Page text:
On Wednesday, the prosecution brought forward retired marshals and FBI agents to poke holes in Britt’s claims. They presented custody logs and documents that showed that other agents, not Britt, had transported Stoeckley from South Carolina to Raleigh in August 1979 to hold her as a witness for the MacDonald trial.
Britt claimed Stoeckley told him, as she told many others, that she was in the MacDonald house and saw others carry out the attacks. But through the years, she told many different accounts of her whereabouts and involvement.
Frank Mills, a retired FBI agent, testified Wednesday that Stoeckley told him in South Carolina that she knew she had taken mescaline that night at her boyfriend’s apartment that “knocked her out.” Stoeckley told him that she did not think she was in the house, but she could not be sure because she didn’t know what happened while she was under the influence of the drug.
Mills said Stoeckley told him she first learned of the murders in newspaper accounts the next day.
Stoeckley was called at the 1979 trial and did not testify to being in the house, leaving the defense team so discouraged that it considered having her declared a hostile witness.
Britt came forward in 2005 with an account that he had heard Blackburn threaten to charge Stoeckley if she testified to being in the house and seeing the murders.
But on Wednesday, prosecutors called witnesses to raise doubt about the former marshal’s character.
One former supervisor called him “an attention seeker.”
Another, Bill Berryhill, said he found Britt “to be rather large on ego and rather small when it came to veracity.”
Blackburn, among the witnesses called by prosecutors Wednesday, insisted that Britt’s claims about him were not just “small on veracity.” They were not true, Blackburn said.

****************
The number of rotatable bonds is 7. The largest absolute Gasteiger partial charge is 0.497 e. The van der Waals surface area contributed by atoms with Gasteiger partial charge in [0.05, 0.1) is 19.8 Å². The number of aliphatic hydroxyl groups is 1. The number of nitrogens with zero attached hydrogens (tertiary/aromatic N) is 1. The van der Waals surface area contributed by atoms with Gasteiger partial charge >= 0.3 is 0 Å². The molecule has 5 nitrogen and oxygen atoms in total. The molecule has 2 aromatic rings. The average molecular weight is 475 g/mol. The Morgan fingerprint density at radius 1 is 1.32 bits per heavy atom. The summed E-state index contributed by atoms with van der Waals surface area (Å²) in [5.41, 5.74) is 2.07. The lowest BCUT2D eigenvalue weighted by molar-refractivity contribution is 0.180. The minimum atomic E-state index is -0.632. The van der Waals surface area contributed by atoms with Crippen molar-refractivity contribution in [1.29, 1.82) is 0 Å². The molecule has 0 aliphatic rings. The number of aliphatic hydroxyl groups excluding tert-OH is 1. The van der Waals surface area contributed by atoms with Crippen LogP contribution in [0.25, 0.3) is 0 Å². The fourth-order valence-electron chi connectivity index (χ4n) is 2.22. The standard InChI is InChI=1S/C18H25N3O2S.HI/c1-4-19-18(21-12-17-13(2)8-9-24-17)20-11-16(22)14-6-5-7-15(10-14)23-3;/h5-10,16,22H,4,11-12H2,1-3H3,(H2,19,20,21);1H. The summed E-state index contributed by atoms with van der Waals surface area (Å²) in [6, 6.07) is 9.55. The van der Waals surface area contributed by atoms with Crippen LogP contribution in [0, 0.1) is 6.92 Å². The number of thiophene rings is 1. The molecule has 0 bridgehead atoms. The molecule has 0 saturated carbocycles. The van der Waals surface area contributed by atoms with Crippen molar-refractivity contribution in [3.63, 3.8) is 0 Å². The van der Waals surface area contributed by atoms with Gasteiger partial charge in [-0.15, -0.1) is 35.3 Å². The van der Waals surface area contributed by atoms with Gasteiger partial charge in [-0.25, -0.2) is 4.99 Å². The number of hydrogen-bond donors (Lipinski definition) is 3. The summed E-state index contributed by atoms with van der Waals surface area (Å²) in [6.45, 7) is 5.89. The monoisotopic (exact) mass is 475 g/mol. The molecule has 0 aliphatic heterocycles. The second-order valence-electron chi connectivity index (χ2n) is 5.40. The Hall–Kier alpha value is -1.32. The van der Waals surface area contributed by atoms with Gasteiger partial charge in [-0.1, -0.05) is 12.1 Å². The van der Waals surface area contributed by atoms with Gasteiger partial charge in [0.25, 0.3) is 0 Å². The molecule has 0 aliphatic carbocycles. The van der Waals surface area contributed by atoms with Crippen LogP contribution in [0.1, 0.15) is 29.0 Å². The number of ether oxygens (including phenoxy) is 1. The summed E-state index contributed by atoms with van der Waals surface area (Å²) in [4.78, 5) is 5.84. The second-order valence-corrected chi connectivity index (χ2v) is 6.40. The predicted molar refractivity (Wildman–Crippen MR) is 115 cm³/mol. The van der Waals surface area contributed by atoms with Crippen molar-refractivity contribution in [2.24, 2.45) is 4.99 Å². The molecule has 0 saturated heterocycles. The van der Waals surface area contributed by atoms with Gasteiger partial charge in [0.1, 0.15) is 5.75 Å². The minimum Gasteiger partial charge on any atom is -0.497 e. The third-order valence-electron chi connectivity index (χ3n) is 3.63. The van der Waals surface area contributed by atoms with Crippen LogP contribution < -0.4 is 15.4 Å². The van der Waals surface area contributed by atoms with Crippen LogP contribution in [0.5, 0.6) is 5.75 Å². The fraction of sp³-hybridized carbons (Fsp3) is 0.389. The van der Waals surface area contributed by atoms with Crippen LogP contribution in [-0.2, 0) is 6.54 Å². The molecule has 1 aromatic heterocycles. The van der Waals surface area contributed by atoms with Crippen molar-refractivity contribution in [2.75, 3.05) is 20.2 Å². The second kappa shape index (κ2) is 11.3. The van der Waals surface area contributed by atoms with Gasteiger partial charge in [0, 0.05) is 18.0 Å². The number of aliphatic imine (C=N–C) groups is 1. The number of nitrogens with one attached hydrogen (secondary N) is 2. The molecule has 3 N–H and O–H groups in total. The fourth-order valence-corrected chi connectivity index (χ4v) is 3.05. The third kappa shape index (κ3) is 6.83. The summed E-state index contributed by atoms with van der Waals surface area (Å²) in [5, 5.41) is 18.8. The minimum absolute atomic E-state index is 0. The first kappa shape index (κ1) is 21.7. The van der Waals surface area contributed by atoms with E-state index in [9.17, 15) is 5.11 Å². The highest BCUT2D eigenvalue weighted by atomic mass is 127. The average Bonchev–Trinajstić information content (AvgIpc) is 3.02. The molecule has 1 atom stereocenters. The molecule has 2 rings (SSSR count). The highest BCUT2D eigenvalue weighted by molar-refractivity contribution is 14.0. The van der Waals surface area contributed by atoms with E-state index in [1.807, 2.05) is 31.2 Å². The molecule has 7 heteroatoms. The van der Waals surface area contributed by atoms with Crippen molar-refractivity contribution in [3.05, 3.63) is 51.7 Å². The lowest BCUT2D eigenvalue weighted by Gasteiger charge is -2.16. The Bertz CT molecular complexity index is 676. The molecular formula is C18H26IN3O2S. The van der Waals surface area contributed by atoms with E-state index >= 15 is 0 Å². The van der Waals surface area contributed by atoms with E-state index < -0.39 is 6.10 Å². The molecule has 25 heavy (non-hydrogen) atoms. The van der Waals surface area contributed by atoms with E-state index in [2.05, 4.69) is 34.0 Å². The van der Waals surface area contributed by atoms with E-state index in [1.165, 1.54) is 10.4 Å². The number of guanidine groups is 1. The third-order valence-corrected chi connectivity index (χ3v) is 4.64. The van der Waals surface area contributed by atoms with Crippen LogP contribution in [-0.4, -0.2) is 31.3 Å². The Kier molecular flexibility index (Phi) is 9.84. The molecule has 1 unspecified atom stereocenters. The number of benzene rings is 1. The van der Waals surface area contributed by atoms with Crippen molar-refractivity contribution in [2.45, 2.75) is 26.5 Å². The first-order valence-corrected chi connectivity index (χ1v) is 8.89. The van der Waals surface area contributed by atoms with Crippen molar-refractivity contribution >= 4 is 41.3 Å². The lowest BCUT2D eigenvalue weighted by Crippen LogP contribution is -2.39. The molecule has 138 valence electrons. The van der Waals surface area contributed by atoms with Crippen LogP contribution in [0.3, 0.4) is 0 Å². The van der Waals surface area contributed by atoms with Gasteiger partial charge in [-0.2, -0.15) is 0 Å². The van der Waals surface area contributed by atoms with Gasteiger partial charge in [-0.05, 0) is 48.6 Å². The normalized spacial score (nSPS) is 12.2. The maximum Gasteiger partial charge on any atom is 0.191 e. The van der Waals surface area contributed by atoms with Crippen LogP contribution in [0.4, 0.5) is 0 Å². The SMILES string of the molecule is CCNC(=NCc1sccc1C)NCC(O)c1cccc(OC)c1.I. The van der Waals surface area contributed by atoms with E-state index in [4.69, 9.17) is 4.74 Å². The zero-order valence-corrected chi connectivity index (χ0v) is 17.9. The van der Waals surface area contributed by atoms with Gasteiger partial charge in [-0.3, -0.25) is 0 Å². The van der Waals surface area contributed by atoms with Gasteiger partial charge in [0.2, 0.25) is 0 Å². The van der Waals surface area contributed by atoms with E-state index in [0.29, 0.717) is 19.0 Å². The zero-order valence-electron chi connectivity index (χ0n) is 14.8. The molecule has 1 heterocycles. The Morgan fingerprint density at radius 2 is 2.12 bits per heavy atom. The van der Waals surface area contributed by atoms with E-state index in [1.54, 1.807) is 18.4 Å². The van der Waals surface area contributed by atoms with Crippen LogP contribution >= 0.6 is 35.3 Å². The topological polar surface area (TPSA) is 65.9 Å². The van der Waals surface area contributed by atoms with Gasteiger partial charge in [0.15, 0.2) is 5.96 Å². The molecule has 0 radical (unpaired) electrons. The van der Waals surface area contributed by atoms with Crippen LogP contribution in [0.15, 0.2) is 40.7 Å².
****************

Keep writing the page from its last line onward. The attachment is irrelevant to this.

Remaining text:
“I did not do what is alleged,” Blackburn said, his voice getting stronger as he continued. “I never did. It never took place.”
Widenhouse, though, asked question after question about Blackburn’s criminal past.
Blackburn’s legal woes
In 1993, 14 years after the MacDonald trial, Blackburn pleaded guilty to faking a lawsuit, writing phony court orders and forging judges’ names on them. As part of his attempt to persuade clients that he was working on cases he had not filed, Blackburn embezzled $234,000 from his law firm.
“I got into a lot of trouble,” Blackburn said.
He said a psychiatrist told him he suffered from a personality disorder and depression. He was sentenced to three years in prison and was released after serving three and a half months.
Blackburn sought work after that and landed a job as a host at the 42nd Street Oyster Bar in Raleigh, where he was paid $6 an hour and got into a bit more trouble, he related in one of the lighter moments of testimony Wednesday.
While seating a woman he thought was pregnant, Blackburn said, he asked when the baby was due. The woman told him she wasn’t pregnant. Blackburn then made a comment that got him moved from his host post to a job as a waiter.
“I said, ‘Well no more hushpuppies for you,’ ” he testified Wednesday.
Blackburn now works as a motivational speaker. He said he knows he has been untruthful in the past, but that he was telling the truth on the stand Wednesday. He knows too well the consequences of being dishonest, he said.
“I would never in a million years say something that was untrue to keep Dr. MacDonald or anyone (in prison), because it just is not worth it,” Blackburn said.